Where COVID continues to rise in the Bay Area


Hello, Bay Area. It’s Tuesday, January 25, and a swanky new club in San Francisco is asking for a fee of up to $100,000 for entry. Here’s what you need to know to start your day.

The coronavirus is finally on a new downward trend across California, with cases in the Bay Area down about 34% from this time last week, according to local and state data.

But promising statistics don’t tell the whole story. Parts of northern California are more like a plateau than a downslope, prompting some public health experts to warn that the current number of cases could be a cause of “false confidence” in some people.

The grim indicator for hospitalization rates is also starting to level off, but with more than 2,000 people hospitalized with COVID in the region, that could change.

So where is COVID still rising in the Bay Area? Learn more about Aidin Vaziri.

• Do you buy or use a home COVID test? Check one thing on the package before you open it.

• California lawmakers are considering a bill that would eliminate personal belief exemptions from the COVID-19 vaccine for students in the state.

• Receive live updates from The Chronicle’s coronavirus team.

Fans in the stands?

Rams and 49ers fans cheered during the game at SoFi Stadium on January 9.

Katelyn Mulcahy/Getty Images

Bay Area football fans weren’t pleased when SoFi stadium organizers effectively barred anyone who didn’t live in the Greater Los Angeles area from buying tickets to the 49ers-Rams game.

Now that rule has been reversed, but tickets would be sold out. The effort to ensure only Rams fans fill the stadium, however, may have failed, according to a public relations expert.

Read more from Matthias Gafni on what happens after a fan ban.

From Ann Killion: By putting LA in ‘lame’, the Rams are making 49ers fans sweat at SoFi Stadium.

what to eat

A few celebrity-inspired restaurant dishes tasted by our reviewer.

A few celebrity-inspired restaurant dishes tasted by our reviewer.

Nick Otto / Special for The Chronicle

There’s less than a week left for dinner at Marin Brewing Company, a 33-year-old North Bay institution that closes Jan. 31. Known for its burgers and beers, the pioneer of California’s craft brewing scene is another victim of the pandemic.

At Birch & Rye, owner Anya El-Wattar wants you to rethink what you know about Russian cuisine. San Francisco’s hip new spot will debut next month in Noe Valley, featuring a menu featuring traditional rye bread, birch jelly and borscht.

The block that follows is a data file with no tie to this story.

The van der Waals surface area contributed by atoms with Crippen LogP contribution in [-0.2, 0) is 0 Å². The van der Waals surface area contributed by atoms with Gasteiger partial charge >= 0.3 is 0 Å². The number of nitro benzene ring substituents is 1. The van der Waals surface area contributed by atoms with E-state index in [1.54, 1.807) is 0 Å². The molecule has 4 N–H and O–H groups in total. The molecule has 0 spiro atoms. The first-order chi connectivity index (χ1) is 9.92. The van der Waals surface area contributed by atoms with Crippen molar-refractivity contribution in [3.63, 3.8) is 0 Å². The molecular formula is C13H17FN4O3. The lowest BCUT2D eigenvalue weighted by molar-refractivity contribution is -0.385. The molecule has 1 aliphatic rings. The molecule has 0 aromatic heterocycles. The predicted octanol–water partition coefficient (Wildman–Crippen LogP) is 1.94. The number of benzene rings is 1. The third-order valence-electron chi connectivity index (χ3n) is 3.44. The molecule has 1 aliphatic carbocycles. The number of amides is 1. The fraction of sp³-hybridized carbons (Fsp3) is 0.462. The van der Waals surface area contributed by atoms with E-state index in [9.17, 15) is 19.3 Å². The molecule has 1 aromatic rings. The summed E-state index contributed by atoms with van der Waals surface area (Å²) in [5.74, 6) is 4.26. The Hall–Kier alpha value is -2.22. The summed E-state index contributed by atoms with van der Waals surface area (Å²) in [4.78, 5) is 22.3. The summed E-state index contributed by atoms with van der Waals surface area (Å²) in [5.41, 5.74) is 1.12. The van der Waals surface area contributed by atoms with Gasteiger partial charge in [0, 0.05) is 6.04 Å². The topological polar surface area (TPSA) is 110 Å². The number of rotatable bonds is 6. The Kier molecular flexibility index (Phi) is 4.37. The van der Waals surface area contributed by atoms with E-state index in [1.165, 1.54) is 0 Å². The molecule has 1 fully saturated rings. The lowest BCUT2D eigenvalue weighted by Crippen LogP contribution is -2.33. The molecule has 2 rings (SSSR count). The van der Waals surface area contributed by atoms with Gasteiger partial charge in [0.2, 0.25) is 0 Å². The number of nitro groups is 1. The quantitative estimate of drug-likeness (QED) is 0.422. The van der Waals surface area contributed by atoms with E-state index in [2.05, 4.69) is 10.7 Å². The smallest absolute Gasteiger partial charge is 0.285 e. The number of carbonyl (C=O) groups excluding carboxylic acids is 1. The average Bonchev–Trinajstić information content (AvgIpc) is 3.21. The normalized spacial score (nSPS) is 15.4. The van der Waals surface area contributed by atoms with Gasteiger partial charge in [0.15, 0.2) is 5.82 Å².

And finally, Chronicle restaurant reviewer Soleil Ho has some suggestions on where not to eat. Avoid celebrity-endorsed ghost kitchens and stick to Bay Area classics, Ho writes. “These restaurants weren’t created for people who love to eat.”

around the bay

Artist's rendering of a suite of members at the Core club at the Transamerica Pyramid in San Francisco.

Artist’s rendering of a suite of members at the Core club at the Transamerica Pyramid in San Francisco.

Provided by Core

Cashed: How much would you pay to be part of the most exclusive club at the Transamerica Pyramid? For some, the entry fee is $100,000.

Air quality: Dazed by the mist during your morning runs? Winter air pollution in the Bay Area may be to blame.

Weather Outlook: Looks like you weren’t the only one doing Dry January. Here’s when the rain will fall again in the Bay Area.

Winter fire: How far is the Colorado Fire from Big Sur to the Bixby Bridge? Photos show where the flames are in relation to the tourist attraction.

Loan losses: The pandemic has driven mortgage rates to historic lows, sending Bay Area homebuyers into a frenzy. But who has been left behind in the loan race?

Podcast “Fifth & Mission”: Who are the people at the center of the Bay Area’s drug addiction and fatal overdose epidemic? Columnist Heather Knight tells the story of Jeffrey Choate.

Trial: A San Francisco police officer has been charged with needlessly hitting a man with a baton. Now he says the district attorney’s office has withheld evidence justifying his use of force.

In memory: Nicholas Molnar, pioneer of Napa’s now-famous Carneros wine region, has died at age 94.

A glittering paradise

A view of the Golden Gate International Exposition on Treasure Island.

A view of the Golden Gate International Exposition on Treasure Island.

Ken McLaughlin/The Chronicle

Travel through the archives of The Chronicle and you will find an unlimited number of jaw-dropping images.

We’ve done just that in this Chronicle Vault essay, revisiting a series of vintage photos of Treasure Island from when it was built to house the Golden Gate World’s Fair in 1939. Originally created to celebrate the construction of the Golden Gate Bridge and the Bay Bridge, Treasure Island would see some 17 million visitors in its party years before it transformed into a military training center and now, a site for housing and retail development.

To date, it is perhaps one of the most lavish celebrations the city has ever seen. After all, who’s to say they created an artificial island and a 400-foot-tall campanile for their party?

Bay Briefing is written by Gwendolyn Wu and sent to readers’ inboxes weekday mornings. Sign up for the newsletter here and contact the writer at [email protected]


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